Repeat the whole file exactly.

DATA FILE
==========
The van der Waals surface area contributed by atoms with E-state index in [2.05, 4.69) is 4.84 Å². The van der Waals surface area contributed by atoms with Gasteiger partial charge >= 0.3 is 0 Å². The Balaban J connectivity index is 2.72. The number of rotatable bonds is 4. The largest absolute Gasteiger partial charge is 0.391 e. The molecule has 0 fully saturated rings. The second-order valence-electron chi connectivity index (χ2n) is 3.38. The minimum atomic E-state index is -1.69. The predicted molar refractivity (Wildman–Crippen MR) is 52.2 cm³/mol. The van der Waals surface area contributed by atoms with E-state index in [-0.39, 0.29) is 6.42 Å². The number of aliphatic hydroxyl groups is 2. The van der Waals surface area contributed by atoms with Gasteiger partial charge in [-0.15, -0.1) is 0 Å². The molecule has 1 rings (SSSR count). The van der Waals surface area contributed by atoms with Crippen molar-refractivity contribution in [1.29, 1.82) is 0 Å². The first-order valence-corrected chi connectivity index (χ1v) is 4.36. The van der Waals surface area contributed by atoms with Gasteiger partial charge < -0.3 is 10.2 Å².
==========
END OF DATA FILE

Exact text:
The van der Waals surface area contributed by atoms with E-state index in [2.05, 4.69) is 4.84 Å². The van der Waals surface area contributed by atoms with Gasteiger partial charge >= 0.3 is 0 Å². The Balaban J connectivity index is 2.72. The number of rotatable bonds is 4. The largest absolute Gasteiger partial charge is 0.391 e. The molecule has 0 fully saturated rings. The second-order valence-electron chi connectivity index (χ2n) is 3.38. The minimum atomic E-state index is -1.69. The predicted molar refractivity (Wildman–Crippen MR) is 52.2 cm³/mol. The van der Waals surface area contributed by atoms with E-state index in [-0.39, 0.29) is 6.42 Å². The number of aliphatic hydroxyl groups is 2. The van der Waals surface area contributed by atoms with Gasteiger partial charge in [-0.15, -0.1) is 0 Å². The molecule has 1 rings (SSSR count). The van der Waals surface area contributed by atoms with Crippen molar-refractivity contribution in [1.29, 1.82) is 0 Å². The first-order valence-corrected chi connectivity index (χ1v) is 4.36. The van der Waals surface area contributed by atoms with Gasteiger partial charge < -0.3 is 10.2 Å².